Though even if it didn’t have all of its emotional gravitas going for it, Toy Story 4 would still be terrifically entertaining, and it’s amazing how much it works as a suspense film. Nearly 25 years after the franchise began, the audience still flinches every time these toys get stepped on, torn open, or smashed into a wall. This is helped greatly by the animation, which might be the most detailed Pixar has ever produced. You’ve never seen rain look this great in an animated movie, as drops pound down on Woody’s cloth body with almost breathtaking realism. You can see the individual stitches on Bo’s cape, the floating specs of dust in the antique shop, and, of course, tons of the studio’s usual Easter Eggs (blink and you’ll miss a “Battlesaurs” lunch box). A traveling carnival, where a good portion of the movie takes place, practically explodes with life as its lights dominate the night sky, overflowing the screen with action in a borderline intoxicating manner (as an aside, Toy Story 4 is the first in the series to be presented in the widescreen format).

Perhaps naturally at this point, given how long this series has been going on for, the voice actors do a wonderful job. Tom Hanks plays Woody as a parent more than anything here, allowing the character to become “older”, but his temper still breaks out from time to time. Tim Allen’s Buzz Lightyear is, once again, more or less reduced to a running gag character, though it’s a very funny gag, and Allen nails it perfectly with his usual sense of clueless certainty.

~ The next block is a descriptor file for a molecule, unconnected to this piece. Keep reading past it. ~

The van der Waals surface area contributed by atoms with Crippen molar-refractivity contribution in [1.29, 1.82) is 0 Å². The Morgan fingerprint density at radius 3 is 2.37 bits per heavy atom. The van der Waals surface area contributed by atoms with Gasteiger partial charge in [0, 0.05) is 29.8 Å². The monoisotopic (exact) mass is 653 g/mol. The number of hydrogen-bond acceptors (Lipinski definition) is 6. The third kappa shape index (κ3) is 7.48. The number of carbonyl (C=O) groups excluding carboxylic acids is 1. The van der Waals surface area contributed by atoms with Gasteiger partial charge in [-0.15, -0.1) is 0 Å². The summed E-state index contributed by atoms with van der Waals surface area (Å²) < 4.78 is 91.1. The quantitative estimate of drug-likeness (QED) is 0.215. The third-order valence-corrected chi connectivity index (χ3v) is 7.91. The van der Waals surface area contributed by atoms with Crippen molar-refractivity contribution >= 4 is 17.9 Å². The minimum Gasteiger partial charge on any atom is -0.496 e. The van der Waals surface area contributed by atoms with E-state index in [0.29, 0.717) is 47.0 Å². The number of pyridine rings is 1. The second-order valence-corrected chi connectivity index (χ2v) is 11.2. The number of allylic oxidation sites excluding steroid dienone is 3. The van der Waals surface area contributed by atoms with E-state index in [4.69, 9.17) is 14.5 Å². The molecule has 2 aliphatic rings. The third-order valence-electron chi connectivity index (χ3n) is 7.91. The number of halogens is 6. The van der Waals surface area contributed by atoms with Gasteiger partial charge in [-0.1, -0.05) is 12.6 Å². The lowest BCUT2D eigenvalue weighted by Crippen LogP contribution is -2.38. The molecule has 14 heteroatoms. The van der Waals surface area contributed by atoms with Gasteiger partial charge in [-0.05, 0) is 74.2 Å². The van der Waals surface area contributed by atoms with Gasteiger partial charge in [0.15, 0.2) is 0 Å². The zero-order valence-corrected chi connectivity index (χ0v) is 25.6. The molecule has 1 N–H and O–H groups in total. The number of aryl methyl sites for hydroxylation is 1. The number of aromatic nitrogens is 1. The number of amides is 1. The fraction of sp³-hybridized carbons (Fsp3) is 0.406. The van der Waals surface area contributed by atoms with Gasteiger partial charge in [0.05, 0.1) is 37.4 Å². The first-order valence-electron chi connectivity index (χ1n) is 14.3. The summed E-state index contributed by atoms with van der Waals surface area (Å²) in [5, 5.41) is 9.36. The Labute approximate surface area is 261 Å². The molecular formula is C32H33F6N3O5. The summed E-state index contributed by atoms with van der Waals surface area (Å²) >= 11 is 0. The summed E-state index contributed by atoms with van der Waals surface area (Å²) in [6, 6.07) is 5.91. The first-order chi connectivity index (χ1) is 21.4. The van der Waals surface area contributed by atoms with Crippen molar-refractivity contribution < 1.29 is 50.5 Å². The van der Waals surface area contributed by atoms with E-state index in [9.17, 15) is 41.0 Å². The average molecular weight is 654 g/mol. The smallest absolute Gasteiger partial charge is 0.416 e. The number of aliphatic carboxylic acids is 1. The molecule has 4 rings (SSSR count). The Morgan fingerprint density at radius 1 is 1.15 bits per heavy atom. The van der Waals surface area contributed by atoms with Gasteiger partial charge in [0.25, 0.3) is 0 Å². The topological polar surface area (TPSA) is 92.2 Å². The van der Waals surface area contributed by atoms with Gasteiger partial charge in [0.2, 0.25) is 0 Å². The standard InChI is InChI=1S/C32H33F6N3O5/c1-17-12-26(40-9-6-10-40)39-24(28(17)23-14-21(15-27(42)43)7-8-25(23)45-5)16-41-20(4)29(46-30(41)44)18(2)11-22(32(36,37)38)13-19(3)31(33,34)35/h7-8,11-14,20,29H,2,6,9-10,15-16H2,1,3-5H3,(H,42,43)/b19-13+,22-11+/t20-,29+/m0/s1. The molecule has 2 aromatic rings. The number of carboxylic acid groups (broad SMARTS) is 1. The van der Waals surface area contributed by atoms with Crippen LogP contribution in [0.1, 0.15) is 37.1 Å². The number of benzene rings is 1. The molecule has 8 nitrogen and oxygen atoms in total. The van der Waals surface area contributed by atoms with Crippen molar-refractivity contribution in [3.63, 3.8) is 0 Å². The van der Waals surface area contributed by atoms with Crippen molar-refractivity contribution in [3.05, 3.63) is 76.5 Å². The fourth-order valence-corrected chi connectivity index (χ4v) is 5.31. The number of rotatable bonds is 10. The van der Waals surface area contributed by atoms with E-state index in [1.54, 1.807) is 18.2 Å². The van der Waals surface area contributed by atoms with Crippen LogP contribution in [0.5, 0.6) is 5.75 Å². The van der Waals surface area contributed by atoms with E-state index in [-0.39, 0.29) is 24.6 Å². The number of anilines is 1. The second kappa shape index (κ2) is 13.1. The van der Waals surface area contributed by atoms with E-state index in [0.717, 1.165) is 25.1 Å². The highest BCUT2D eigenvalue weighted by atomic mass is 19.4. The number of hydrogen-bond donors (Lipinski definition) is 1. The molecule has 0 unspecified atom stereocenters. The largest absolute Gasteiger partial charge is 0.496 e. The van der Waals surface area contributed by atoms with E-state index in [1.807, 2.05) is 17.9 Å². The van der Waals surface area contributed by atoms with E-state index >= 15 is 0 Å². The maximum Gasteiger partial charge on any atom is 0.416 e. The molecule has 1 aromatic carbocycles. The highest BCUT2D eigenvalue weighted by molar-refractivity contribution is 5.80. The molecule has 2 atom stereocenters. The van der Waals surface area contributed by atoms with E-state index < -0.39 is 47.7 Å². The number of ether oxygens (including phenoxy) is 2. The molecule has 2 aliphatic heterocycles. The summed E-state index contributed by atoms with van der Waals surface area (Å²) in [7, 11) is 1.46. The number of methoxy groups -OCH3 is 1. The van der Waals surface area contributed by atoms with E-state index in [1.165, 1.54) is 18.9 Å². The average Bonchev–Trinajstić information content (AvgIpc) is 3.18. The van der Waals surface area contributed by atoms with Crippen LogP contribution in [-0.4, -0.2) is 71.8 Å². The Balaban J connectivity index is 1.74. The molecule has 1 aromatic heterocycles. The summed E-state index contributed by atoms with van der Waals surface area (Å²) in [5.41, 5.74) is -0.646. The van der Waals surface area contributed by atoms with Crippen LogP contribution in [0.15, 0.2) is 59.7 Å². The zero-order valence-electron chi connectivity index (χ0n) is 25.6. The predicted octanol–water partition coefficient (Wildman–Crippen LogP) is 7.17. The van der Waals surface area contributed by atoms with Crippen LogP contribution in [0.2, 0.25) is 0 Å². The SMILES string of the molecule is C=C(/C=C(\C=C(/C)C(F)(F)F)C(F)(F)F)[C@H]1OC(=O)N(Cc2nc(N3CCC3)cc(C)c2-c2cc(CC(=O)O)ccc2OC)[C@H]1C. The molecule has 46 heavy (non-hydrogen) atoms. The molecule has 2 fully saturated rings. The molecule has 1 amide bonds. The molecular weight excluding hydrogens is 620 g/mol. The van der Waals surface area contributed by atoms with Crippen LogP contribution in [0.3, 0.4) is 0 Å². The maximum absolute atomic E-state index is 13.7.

Annie Potts is arguably given the biggest challenge as far as the returning cast members are concerned, as she essentially has to completely transform the character while still maintaining her “Southern gal” charm. Initially, I was a little concerned about Bo going through a “girl power” change simply for the sake of “updating” something that wasn’t broken to begin with, but the movie manages to handle her arc in a way that feels very organic (she also, for whatever reason, has a bit of a butt now).

The new arrivals to the cast–including Tony Hale, Keegan-Michael Key, Jordan Peele, Ally Maki, and Christina Hendrick–all fit their characters very well, but a special shout-out must be given to Keanu Reeves, who’s hilarious as Duke Caboom, providing the same kind of show-stealing comedy that Michael Keaton’s Ken brought to Toy Story 3 (and, yes, Reeves also gets to say his signature exclamation).

Toy Story 4 is a winner on almost every level, working as a comedy, a horror film, and a genuine tearjerker all at the same time. If this is the finale of Buzz and Woody’s story (and there’s no reason to think we won’t have Toy Story 5 down the road), it’s a good note to go out on, even if the ending here may work better for the film individually rather than for the series as a whole. But regardless of that, Toy Story 4 represents another victory for Pixar, serving as their best movie since Inside Out and preserving the near-perfect reputation of their flagship franchise. To infinity and beyond indeed!

(Note: Toy Story 4 has no animated short attached to it, which as far as I know is a first for a Pixar film, so make sure you get to the theater on time if you don’t want to miss the beginning of the movie.)

Animated Classic or Back To The Drawing Board?

Toy Story 4
Disney, Pixar
June 21st, 2019
100 minutes
Rated G
Directed by Josh Cooley